Report supports smaller abattoirs
By Norman Bagley
IT was a privilege to be asked to sit on the Maclean task-force set up to examine meat inspection charges.
I was asked on to the committee as chairman of the Livestock Marketing Alliance, which represents a wide variety of organisations that want to help the industry.
These include the farming unions of Wales and Scotland, the national pig, beef and sheep associations, the Tenant Farmers Association and livestock auctioneers throughout England, Wales and Scotland.
It was sad that the NFU chose not to contribute to such a targeted organisation, which exists simply to defend "competitive pricing".
One such barrier was punitive meat inspection charges. This threatened the existence of medium and small-sized abattoirs, which had apparently been forgotten by the NFU and Meat and Livestock Commission.
The acceptance and, more importantly, full funding of the Maclean report by government will have effects beyond its conclusions.
The estimated cost of 100% vet cover at abattoirs next April would have closed most of them in the medium and small sector. Are we to believe that the MLC and NFU did not understand the consequences?
Both organisations have spent 10 years telling farmers to make contracts with big supermarkets through a few chosen large abattoirs.
Medium-sized abattoirs and auctions alike have been treated with disdain. Indeed, the MLCs plan to rationalise the abattoir sector focused almost entirely on removing medium and small-sized plants.
It would appear that it did not understand the vital role that these abattoirs play in such a diverse meat market. Even worse, it seemed unaware that over-capacity is concentrated in the largest plants.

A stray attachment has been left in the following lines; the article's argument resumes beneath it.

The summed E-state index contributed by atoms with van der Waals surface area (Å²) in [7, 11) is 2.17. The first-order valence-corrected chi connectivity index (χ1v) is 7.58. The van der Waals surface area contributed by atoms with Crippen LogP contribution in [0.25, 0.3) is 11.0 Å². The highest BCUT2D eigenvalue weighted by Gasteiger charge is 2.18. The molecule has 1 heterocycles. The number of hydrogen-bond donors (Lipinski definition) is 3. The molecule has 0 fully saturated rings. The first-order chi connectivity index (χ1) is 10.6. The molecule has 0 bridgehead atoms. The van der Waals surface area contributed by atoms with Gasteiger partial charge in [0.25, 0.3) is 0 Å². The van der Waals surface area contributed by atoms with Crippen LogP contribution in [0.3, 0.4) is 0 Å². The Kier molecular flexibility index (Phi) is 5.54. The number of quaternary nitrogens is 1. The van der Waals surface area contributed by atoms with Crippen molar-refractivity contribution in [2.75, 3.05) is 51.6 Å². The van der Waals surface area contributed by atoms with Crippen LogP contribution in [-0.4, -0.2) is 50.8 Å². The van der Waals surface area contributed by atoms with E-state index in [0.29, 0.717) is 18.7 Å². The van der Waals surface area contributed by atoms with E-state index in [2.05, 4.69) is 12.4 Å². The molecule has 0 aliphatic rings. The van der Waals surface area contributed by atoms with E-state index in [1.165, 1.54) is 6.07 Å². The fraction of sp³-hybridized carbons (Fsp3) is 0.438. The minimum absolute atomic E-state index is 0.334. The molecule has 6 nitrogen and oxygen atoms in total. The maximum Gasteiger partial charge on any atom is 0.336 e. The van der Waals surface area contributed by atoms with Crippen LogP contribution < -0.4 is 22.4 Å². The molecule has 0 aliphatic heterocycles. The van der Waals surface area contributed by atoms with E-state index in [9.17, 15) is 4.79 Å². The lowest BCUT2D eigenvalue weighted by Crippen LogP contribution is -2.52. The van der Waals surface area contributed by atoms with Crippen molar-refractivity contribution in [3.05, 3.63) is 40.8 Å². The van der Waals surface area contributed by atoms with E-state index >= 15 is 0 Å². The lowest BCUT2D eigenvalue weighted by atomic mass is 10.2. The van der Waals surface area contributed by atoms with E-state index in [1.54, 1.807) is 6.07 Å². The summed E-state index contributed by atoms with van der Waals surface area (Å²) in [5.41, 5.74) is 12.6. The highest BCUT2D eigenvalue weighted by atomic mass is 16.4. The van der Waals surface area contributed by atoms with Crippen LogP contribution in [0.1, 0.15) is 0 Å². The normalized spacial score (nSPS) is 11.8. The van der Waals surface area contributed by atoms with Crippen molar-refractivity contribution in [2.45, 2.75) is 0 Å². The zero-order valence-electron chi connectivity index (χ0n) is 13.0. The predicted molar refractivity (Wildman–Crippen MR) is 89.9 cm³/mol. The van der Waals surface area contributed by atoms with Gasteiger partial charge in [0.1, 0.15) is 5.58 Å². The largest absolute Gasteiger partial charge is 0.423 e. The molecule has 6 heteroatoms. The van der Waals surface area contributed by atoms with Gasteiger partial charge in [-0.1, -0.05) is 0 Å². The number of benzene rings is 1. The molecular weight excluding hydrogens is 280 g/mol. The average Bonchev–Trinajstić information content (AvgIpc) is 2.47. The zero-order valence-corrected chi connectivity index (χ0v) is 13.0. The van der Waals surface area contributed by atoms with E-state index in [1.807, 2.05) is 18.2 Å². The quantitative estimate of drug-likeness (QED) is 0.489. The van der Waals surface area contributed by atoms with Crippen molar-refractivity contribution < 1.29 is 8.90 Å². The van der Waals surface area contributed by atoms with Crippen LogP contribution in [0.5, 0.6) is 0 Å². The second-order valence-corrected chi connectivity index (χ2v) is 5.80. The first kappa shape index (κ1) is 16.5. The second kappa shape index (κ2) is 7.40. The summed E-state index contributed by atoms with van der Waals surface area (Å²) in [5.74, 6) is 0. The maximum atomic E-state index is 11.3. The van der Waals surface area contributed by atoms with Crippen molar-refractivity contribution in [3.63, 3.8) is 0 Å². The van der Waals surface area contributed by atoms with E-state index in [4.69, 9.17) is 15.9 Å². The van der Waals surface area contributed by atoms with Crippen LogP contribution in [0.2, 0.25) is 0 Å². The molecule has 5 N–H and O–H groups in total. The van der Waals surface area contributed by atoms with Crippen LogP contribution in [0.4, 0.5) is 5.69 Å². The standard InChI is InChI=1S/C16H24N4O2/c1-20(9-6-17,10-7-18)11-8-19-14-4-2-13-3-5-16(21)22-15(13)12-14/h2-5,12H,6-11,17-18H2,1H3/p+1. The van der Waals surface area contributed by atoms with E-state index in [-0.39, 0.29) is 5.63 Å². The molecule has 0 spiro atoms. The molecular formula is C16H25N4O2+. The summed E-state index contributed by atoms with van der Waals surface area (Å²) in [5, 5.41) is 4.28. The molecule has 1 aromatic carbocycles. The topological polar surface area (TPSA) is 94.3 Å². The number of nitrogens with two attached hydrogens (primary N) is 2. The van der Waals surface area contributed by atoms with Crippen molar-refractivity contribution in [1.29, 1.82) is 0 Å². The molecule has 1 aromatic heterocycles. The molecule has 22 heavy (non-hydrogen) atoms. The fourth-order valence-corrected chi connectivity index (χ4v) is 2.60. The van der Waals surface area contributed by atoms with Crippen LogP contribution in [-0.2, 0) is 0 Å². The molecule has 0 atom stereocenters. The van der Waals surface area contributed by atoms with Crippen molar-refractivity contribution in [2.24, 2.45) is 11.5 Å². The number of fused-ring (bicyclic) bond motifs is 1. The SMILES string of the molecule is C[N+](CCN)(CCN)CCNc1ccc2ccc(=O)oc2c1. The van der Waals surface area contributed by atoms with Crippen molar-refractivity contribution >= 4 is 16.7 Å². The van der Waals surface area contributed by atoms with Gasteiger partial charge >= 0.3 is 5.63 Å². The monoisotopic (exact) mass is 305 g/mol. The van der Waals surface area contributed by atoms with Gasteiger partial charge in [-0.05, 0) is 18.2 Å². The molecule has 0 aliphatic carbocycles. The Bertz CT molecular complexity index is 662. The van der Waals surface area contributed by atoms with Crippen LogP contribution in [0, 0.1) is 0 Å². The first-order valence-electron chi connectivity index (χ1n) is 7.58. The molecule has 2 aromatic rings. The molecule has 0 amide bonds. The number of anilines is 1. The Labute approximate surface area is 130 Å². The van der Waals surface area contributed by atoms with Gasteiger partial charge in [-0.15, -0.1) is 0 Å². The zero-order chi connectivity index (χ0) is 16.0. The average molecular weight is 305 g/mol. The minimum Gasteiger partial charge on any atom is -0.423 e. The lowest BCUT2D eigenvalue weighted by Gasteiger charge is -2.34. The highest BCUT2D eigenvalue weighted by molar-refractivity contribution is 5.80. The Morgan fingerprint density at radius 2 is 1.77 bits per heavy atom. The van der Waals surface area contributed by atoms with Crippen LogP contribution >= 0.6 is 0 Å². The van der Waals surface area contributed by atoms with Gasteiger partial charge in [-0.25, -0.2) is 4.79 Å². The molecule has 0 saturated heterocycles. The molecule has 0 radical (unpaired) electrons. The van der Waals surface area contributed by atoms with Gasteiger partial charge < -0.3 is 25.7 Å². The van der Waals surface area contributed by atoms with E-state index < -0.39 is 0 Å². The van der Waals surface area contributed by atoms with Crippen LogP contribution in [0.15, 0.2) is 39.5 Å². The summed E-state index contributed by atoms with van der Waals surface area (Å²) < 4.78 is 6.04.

But what in the report made these organisations change tack and suddenly become supporters of medium and small sector? Simply that medium and small abattoirs account for about 50% of the total red meat kill in the UK.
But Assured British Meats abattoir protocol, upon which the use of "the little red tractor" logo depends, is ridiculously weighted against medium and small plants, and a universal assurance scheme in England seems further away than ever. Where was the NFU when this standard was agreed, we ask?
Scotland by contrast has a much more practical and credible assurance scheme – Quality Meat Scotland – already in place, that encompasses all operations whatever their size.
We hear so much about equal standards and "gold plating" in relation to the EU. Then the NFU gold plates our own standards to the detriment of a significant proportion of the abattoir sector.
So what does the Maclean report tell us? It tells us we have been told a great deal of rubbish over the years. Pig farmers tried working with the biggest processor and got little or no loyalty for their troubles.
Recently, despite having jumped through all assurance and co-operative marketing hoops, beef farmers have seen dw prices based on the cheapest possible imported alternative.
Of course, supermarkets remain important customers, but they are by no means the only ones. Perhaps auction markets are in a better position to benefit from the impetus the Maclean report gives to the highly competitive medium and small-sized abattoirs. *
The MLCs plan to rationalise the abattoir sector focused almost entirely on removing medium and small-sized plants, says Norman Bagley.
• Supports small and medium-sized plants.
• ABMs scheme unfair?